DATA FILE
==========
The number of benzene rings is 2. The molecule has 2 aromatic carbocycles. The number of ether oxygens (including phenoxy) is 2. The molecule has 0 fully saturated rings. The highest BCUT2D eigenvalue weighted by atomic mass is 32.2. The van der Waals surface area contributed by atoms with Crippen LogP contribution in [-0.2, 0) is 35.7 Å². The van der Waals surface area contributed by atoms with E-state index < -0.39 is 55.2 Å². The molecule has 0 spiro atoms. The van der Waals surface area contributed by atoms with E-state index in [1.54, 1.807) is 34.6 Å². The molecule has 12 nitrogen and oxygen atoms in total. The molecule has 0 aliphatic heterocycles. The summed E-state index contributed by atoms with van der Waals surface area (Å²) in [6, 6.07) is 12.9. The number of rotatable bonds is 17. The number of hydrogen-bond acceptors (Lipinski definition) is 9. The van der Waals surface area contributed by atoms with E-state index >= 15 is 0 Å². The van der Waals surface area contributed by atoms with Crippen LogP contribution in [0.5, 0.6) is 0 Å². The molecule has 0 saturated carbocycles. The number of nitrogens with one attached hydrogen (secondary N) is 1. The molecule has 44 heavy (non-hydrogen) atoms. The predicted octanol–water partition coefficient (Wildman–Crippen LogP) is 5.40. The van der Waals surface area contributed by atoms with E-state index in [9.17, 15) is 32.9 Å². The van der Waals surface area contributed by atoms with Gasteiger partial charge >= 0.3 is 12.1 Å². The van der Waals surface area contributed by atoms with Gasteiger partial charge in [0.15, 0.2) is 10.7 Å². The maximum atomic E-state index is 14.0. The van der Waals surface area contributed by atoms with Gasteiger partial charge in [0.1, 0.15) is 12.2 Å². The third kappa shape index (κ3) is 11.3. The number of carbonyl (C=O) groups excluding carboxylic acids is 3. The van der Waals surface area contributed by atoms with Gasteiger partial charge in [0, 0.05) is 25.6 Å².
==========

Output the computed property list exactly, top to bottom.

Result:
The number of benzene rings is 2. The molecule has 2 aromatic carbocycles. The number of ether oxygens (including phenoxy) is 2. The molecule has 0 fully saturated rings. The highest BCUT2D eigenvalue weighted by atomic mass is 32.2. The van der Waals surface area contributed by atoms with Crippen LogP contribution in [-0.2, 0) is 35.7 Å². The van der Waals surface area contributed by atoms with E-state index < -0.39 is 55.2 Å². The molecule has 0 spiro atoms. The van der Waals surface area contributed by atoms with E-state index in [1.54, 1.807) is 34.6 Å². The molecule has 12 nitrogen and oxygen atoms in total. The molecule has 0 aliphatic heterocycles. The summed E-state index contributed by atoms with van der Waals surface area (Å²) in [6, 6.07) is 12.9. The number of rotatable bonds is 17. The number of hydrogen-bond acceptors (Lipinski definition) is 9. The van der Waals surface area contributed by atoms with E-state index >= 15 is 0 Å². The van der Waals surface area contributed by atoms with Crippen LogP contribution in [0.5, 0.6) is 0 Å². The molecule has 0 saturated carbocycles. The number of nitrogens with one attached hydrogen (secondary N) is 1. The molecule has 44 heavy (non-hydrogen) atoms. The predicted octanol–water partition coefficient (Wildman–Crippen LogP) is 5.40. The van der Waals surface area contributed by atoms with E-state index in [9.17, 15) is 32.9 Å². The van der Waals surface area contributed by atoms with Gasteiger partial charge >= 0.3 is 12.1 Å². The van der Waals surface area contributed by atoms with Gasteiger partial charge in [0.15, 0.2) is 10.7 Å². The maximum atomic E-state index is 14.0. The van der Waals surface area contributed by atoms with Gasteiger partial charge in [0.1, 0.15) is 12.2 Å². The third kappa shape index (κ3) is 11.3. The number of carbonyl (C=O) groups excluding carboxylic acids is 3. The van der Waals surface area contributed by atoms with Gasteiger partial charge in [0, 0.05) is 25.6 Å².